Erstellt am: 13. 3. 2015 - 22:30 Uhr
The Red Cross and its inspirational leader
by John Cummins
John Cummins works as a journalist for FM4's Reality Check
It's not every day that you get the chance to interview the head of an international aid organisation, and not any old organisation, but the International Red Cross, the oldest and most prestigious such group in the world.
Nevertheless it was with a certain sense of trepidation that I headed off to the recent Humanitarian Congress in Vienna. Bureaucrats from international organisations have a reputation for being slippery creatures, silver tongued sophists who tend to speak at length about nothing in particular, using jargon that you can barely understand.
As soon as I sat down with Yves Daccord, the Director-General of the International Committee of the Red Cross, it became clear that nothing could be further from the truth. Here was a plain talking man, a former journalist like myself, passionate and articulate, who still burned with a sense of youthful optimism, despite his 50 years.
Still going strong after 150 years
The ICRC was formed back in 1863 by the Swiss businessman and social activist Henri Dunant, after he witnessed the terrible aftermath of the battle of Solferino in Italy. The original aim of the organisation was to help wounded soldiers and those affected by violence - something that hasn’t changed over the past 150 years.
Yves Daccord told me how the organisation has struggled to keep pace with the complexity of modern warfare - to continue to provide help to those in need in the age of drones, roadside bombs, and conflicts without clear boundaries or belligerents, to operate free of interference in a world of social media and an explosion in propaganda.
ICRC/Younes El Shalwi
Part of the reason for the organisation’s success is its strict policy of independence and impartiality - not taking sides in conflicts. The ICRC has won three Nobel Peace Prizes and is the only humanitarian group mentioned specifically in international law. Nevertheless aid workers are constantly at threat from rogue actors and terrorist groups. Yves Daccord shared with me his concerns about the recent kidnapping of ICRC workers and what can be done to keep them safe.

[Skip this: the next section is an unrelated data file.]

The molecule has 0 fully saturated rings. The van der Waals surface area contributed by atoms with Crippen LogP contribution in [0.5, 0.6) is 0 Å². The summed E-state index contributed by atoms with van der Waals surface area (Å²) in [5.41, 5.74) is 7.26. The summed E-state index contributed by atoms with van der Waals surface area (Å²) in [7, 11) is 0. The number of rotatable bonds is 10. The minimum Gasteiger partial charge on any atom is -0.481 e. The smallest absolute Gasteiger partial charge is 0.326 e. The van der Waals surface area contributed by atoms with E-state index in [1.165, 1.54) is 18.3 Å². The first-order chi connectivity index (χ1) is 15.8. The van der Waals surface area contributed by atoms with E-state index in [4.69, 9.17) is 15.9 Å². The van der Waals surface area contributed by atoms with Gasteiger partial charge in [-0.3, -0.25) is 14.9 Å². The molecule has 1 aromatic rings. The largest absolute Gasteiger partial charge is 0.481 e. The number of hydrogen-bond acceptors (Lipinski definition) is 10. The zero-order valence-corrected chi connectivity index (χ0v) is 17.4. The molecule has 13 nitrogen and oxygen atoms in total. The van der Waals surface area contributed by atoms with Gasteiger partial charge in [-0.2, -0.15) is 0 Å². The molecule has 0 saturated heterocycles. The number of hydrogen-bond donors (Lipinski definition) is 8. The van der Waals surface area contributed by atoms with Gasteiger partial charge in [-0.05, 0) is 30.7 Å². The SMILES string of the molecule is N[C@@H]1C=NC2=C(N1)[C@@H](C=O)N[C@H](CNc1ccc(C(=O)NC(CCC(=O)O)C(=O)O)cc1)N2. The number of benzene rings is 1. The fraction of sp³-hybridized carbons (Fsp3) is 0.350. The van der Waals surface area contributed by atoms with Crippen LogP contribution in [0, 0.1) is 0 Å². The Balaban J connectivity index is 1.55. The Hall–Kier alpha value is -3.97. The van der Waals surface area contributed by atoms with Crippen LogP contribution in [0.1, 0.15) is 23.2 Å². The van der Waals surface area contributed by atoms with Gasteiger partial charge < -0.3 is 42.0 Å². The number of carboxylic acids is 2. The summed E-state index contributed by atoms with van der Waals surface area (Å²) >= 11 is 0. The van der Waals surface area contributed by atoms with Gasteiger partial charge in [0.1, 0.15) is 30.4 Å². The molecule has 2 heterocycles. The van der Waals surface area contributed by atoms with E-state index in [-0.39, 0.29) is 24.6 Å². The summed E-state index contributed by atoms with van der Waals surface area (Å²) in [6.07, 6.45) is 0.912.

Open to change in a world full of challenges
The world is facing an unprecedented humanitarian situation at the moment, with the UN declaring extremely severe or "Level 3" crises in four countries. I was not surprised when Yves Daccord nominated Syria as his organisation's greatest concern, however his thoughts on other crises, particularly those in Nigeria and Ukraine, were truly enlightening, revealing a man fully engaged with, but not overwhelmed by, the many problems in the world.
Even when I confronted him with criticisms of the Red Cross: that it was sometimes slow to act, and could be perceived as luring talented people away from developing countries, Yves Daccord was not defensive. Instead he gave a forthright and honest account of what he saw as the organisation’s strengths and weaknesses, and how it was constantly seeking to improve its performance.
At the end of the 30 minute interview, I was left with a strange feeling of admiration and respect. Part of being a journalist is to be a sceptic - to question everything that you are told and hold to account those doing the telling - and yet with Yves Daccord I couldn’t help being impressed. Here was a man who was genuinely trying to make a difference. In a world full of egoists and shameless self-promoters that’s not something you can take for granted. And it makes a very pleasant change.
Listen to: Reality Check Special: Yves Daccord on the Red Cross
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